Dr Jeff Nanson

Postdoctoral Research Fellow

School of Chemistry and Molecular Biosciences
Faculty of Science
j.nanson@uq.edu.au
+61 7 334 69073

Overview

Qualifications

  • Doctor of Philosophy, Charles Sturt University

Publications

  • Horsefield, Shane, Burdett, Hayden, Zhang, Xiaoxiao, Manik, Mohammad K., Shi, Yun, Chen, Jian, Qi, Tiancong, Gilley, Jonathan, Lai, Jhih-Siang, Rank, Maxwell X., Casey, Lachlan W., Gu, Weixi, Ericsson, Daniel J., Foley, Gabriel, Hughes, Robert O., Bosanac, Todd, von Itzstein, Mark, Rathjen, John P., Nanson, Jeffrey D., Boden, Mikael, Dry, Ian B., Williams, Simon J., Staskawicz, Brian J., Coleman, Michael P., Ve, Thomas, Dodds, Peter N. and Kobe, Bostjan (2019) NAD+ cleavage activity by animal and plant TIR domains in cell death pathways. Science, 365 6455: 793-799. doi:10.1126/science.aax1911

  • Cross, Emily M., Aragão, David, Smith, Kate M., Shaw, Karli I., Nanson, Jeffrey D., Raidal, Shane R. and Forwood, Jade K. (2019) Structural characterization of a short-chain dehydrogenase/reductase from multi-drug resistant Acinetobacter baumannii. Biochemical and Biophysical Research Communications, . doi:10.1016/j.bbrc.2019.08.056

  • Patterson, Edward I., Nanson, Jeffrey D., Abendroth, Jan, Bryan, Cassie, Sankaran, Banumathi, Myler, Peter J. and Forwood, Jade K. (2019) Structural characterisation of β-Ketoacyl ACP synthase I bound to platencin and fragment screening molecules at two substrate binding sites. Proteins: Structure, Function, and Bioinformatics, . doi:10.1002/prot.25765

View all Publications

Available Projects

  • Toll-like receptors (TLRs) detect pathogen- and endogenous danger-associated molecules (PAMPs/DAMPs) and initiate innate immune responses that lead to the production of pro-inflammatory cytokines. TLR signal transduction occurs through the cytoplasmic Toll/interleukin-1 receptor (TIR) domain of the receptor. Upon activation of TLRs, the TIR domain of the receptor recruits TIR-containing adaptor proteins. Recruitment of these adaptors via TIR domain:TIR domain interactions orchestrates downstream signaling pathways, leading to induction of the pro-inflammatory genes.

    Recent efforts directed at elucidating the structural basis of TIR domain self-association suggest signaling by TLR and adaptor protein TIR domains occurs through a higher-order assembly mechanism termed signaling by co-operative assembly formation (SCAF) [1]. The TIR domain of adapter protein MAL has been shown to spontaneously form filaments (helical assemblies) in vitro, form assemblies with other TIR domains, and induce the formation of large MyD88 (myddosome-like) assemblies [2].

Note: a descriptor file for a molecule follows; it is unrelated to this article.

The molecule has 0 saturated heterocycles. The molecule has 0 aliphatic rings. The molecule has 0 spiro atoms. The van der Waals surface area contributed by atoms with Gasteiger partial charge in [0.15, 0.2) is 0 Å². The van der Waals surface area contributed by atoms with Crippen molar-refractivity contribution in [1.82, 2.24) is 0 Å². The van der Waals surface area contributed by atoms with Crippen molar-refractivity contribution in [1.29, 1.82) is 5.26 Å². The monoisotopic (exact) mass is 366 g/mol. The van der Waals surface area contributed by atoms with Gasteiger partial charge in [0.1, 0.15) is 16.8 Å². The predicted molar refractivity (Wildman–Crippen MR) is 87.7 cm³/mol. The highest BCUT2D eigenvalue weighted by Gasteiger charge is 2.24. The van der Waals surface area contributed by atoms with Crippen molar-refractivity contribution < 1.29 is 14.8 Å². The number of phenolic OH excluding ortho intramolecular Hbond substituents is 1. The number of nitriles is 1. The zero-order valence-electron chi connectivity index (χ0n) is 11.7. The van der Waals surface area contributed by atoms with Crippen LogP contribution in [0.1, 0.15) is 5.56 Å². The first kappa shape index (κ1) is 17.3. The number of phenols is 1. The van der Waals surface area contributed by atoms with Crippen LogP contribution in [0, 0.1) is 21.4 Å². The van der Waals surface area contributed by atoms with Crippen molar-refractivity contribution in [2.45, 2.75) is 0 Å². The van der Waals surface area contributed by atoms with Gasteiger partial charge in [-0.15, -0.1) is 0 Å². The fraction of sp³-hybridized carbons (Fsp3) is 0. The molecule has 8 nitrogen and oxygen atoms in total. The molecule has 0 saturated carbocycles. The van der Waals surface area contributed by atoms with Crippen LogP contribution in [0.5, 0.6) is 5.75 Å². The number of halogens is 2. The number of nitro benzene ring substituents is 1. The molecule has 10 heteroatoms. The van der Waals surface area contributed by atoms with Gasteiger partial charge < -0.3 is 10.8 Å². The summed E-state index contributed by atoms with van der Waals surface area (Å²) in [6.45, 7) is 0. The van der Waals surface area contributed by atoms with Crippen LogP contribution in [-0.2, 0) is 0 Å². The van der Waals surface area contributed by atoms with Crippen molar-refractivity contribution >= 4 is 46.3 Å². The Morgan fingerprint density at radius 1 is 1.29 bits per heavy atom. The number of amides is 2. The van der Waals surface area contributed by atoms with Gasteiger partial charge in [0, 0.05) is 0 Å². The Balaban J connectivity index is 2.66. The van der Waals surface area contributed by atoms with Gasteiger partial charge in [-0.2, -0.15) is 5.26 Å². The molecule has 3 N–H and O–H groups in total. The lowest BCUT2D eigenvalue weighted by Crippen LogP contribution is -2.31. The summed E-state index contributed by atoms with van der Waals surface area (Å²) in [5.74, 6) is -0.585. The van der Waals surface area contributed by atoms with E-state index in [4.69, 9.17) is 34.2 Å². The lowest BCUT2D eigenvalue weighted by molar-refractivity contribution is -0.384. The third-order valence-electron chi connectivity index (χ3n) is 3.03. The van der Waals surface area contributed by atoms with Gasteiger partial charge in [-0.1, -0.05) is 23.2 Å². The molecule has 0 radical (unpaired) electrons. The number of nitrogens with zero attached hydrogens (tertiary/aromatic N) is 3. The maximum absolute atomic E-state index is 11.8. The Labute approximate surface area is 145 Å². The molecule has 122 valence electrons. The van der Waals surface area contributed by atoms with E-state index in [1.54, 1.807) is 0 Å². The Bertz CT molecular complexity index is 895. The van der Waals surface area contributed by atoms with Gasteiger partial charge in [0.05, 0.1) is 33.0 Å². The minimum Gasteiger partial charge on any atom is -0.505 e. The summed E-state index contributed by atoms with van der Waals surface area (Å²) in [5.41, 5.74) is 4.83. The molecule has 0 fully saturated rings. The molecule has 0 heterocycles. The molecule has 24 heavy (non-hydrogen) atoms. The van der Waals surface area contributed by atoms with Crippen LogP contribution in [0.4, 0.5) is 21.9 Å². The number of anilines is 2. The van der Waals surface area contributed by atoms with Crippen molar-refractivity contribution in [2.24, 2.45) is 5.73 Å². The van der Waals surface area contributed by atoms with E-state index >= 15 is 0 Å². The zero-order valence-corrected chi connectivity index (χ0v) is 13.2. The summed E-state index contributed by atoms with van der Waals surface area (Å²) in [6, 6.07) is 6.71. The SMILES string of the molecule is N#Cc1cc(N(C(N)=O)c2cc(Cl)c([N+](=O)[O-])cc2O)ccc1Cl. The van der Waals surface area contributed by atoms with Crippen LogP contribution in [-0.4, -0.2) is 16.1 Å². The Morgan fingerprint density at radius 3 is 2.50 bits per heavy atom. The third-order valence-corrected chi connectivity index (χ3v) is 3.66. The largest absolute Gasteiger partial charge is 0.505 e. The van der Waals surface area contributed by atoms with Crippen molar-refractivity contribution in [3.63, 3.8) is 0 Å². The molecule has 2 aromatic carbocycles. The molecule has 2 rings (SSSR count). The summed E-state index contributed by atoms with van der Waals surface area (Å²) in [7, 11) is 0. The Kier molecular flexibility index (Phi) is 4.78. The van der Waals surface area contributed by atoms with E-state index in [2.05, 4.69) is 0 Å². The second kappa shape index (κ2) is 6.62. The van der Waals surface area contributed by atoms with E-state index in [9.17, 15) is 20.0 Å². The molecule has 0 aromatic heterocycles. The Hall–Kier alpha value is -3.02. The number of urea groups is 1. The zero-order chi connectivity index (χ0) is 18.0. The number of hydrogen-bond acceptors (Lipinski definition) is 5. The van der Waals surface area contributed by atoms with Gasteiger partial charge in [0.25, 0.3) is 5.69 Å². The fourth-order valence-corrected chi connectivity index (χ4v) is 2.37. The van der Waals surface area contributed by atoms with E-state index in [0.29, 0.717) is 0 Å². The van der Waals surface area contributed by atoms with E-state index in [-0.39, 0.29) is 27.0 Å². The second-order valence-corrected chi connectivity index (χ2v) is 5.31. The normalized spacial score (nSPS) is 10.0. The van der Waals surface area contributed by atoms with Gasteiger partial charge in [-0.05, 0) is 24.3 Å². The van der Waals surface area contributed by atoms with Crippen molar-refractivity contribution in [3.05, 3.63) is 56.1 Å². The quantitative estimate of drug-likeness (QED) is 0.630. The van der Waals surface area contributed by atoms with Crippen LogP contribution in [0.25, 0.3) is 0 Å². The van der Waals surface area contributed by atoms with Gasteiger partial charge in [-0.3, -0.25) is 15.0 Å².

This project involves spectroscopy, electron microscopy, and crystallography to determine the structure of TLR signaling assemblies, and investigate the molecular mechanisms involved in the assembly formation and downstream signaling.

    References [1] Nimma, S,. et al. (2017). “Towards the structure of the TIR-domain signalosome”. Current Opinion in Structural Biology, 43: 122-130. doi:10.1016/j.sbi.2016.12.014 [2] Ve, T,. et al. (2017). “Structural basis of TIR-domain-assembly formation in MAL- and MyD88-dependent TLR4 signaling”. Nature Structural and Molecular Biology, 24 9: 743-751. doi:10.1038/nsmb.3444

View all Available Projects

Publications

Journal Article

Possible Research Projects

Note for students: The possible research projects listed on this page may not be comprehensive or up to date. Always feel free to contact the staff for more information, and also with your own research ideas.

  • Toll-like receptors (TLRs) detect pathogen- and endogenous danger-associated molecules (PAMPs/DAMPs) and initiate innate immune responses that lead to the production of pro-inflammatory cytokines. TLR signal transduction occurs through the cytoplasmic Toll/interleukin-1 receptor (TIR) domain of the receptor. Upon activation of TLRs, the TIR domain of the receptor recruits TIR-containing adaptor proteins. Recruitment of these adaptors via TIR domain:TIR domain interactions orchestrates downstream signaling pathways, leading to induction of the pro-inflammatory genes.

    Recent efforts directed at elucidating the structural basis of TIR domain self-association suggest signaling by TLR and adaptor protein TIR domains occurs through a higher-order assembly mechanism termed signaling by co-operative assembly formation (SCAF) [1]. The TIR domain of adapter protein MAL has been shown to spontaneously form filaments (helical assemblies) in vitro, form assemblies with other TIR domains, and induce the formation of large MyD88 (myddosome-like) assemblies [2].

    This project involves spectroscopy, electron microscopy, and crystallography to determine the structure of TLR signaling assemblies, and investigate the molecular mechanisms involved in the assembly formation and downstream signaling.

    References [1] Nimma, S,. et al. (2017). “Towards the structure of the TIR-domain signalosome”. Current Opinion in Structural Biology, 43: 122-130. doi:10.1016/j.sbi.2016.12.014 [2] Ve, T,. et al. (2017). “Structural basis of TIR-domain-assembly formation in MAL- and MyD88-dependent TLR4 signaling”. Nature Structural and Molecular Biology, 24 9: 743-751. doi:10.1038/nsmb.3444